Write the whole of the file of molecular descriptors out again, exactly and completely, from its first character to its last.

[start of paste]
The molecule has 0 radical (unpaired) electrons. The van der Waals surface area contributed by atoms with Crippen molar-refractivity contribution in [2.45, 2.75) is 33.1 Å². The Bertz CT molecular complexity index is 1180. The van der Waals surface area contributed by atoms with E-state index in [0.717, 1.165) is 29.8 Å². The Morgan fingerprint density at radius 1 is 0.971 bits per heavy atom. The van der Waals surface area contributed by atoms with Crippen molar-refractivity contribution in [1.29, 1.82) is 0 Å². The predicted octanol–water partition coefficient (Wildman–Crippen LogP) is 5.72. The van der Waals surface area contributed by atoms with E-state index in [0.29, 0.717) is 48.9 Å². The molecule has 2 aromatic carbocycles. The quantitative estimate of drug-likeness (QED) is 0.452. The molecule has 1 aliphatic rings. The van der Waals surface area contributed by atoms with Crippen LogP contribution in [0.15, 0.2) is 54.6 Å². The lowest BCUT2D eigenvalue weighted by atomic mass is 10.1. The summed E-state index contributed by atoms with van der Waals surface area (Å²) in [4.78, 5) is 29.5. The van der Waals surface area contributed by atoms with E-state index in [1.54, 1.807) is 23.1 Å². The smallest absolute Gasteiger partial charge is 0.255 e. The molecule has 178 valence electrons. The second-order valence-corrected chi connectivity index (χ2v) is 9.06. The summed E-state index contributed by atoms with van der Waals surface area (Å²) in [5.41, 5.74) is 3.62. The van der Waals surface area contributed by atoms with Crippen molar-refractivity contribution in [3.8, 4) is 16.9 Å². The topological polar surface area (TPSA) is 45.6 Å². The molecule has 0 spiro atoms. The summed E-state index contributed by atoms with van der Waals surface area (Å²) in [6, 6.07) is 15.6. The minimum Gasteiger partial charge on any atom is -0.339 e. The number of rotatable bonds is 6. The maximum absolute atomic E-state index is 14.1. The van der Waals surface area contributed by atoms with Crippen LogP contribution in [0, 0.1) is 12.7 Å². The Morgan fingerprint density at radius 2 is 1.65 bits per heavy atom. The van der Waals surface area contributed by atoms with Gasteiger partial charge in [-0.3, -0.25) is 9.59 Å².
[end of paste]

The molecule has 0 radical (unpaired) electrons. The van der Waals surface area contributed by atoms with Crippen molar-refractivity contribution in [2.45, 2.75) is 33.1 Å². The Bertz CT molecular complexity index is 1180. The van der Waals surface area contributed by atoms with E-state index in [0.717, 1.165) is 29.8 Å². The Morgan fingerprint density at radius 1 is 0.971 bits per heavy atom. The van der Waals surface area contributed by atoms with Crippen molar-refractivity contribution in [1.29, 1.82) is 0 Å². The predicted octanol–water partition coefficient (Wildman–Crippen LogP) is 5.72. The van der Waals surface area contributed by atoms with E-state index in [0.29, 0.717) is 48.9 Å². The molecule has 2 aromatic carbocycles. The quantitative estimate of drug-likeness (QED) is 0.452. The molecule has 1 aliphatic rings. The van der Waals surface area contributed by atoms with Crippen LogP contribution in [0.15, 0.2) is 54.6 Å². The lowest BCUT2D eigenvalue weighted by atomic mass is 10.1. The summed E-state index contributed by atoms with van der Waals surface area (Å²) in [4.78, 5) is 29.5. The van der Waals surface area contributed by atoms with E-state index in [1.54, 1.807) is 23.1 Å². The smallest absolute Gasteiger partial charge is 0.255 e. The molecule has 178 valence electrons. The second-order valence-corrected chi connectivity index (χ2v) is 9.06. The summed E-state index contributed by atoms with van der Waals surface area (Å²) in [5.41, 5.74) is 3.62. The van der Waals surface area contributed by atoms with Crippen molar-refractivity contribution in [3.8, 4) is 16.9 Å². The topological polar surface area (TPSA) is 45.6 Å². The molecule has 0 spiro atoms. The summed E-state index contributed by atoms with van der Waals surface area (Å²) in [6, 6.07) is 15.6. The minimum Gasteiger partial charge on any atom is -0.339 e. The number of rotatable bonds is 6. The maximum absolute atomic E-state index is 14.1. The van der Waals surface area contributed by atoms with Crippen LogP contribution in [0, 0.1) is 12.7 Å². The Morgan fingerprint density at radius 2 is 1.65 bits per heavy atom. The van der Waals surface area contributed by atoms with Gasteiger partial charge in [-0.3, -0.25) is 9.59 Å².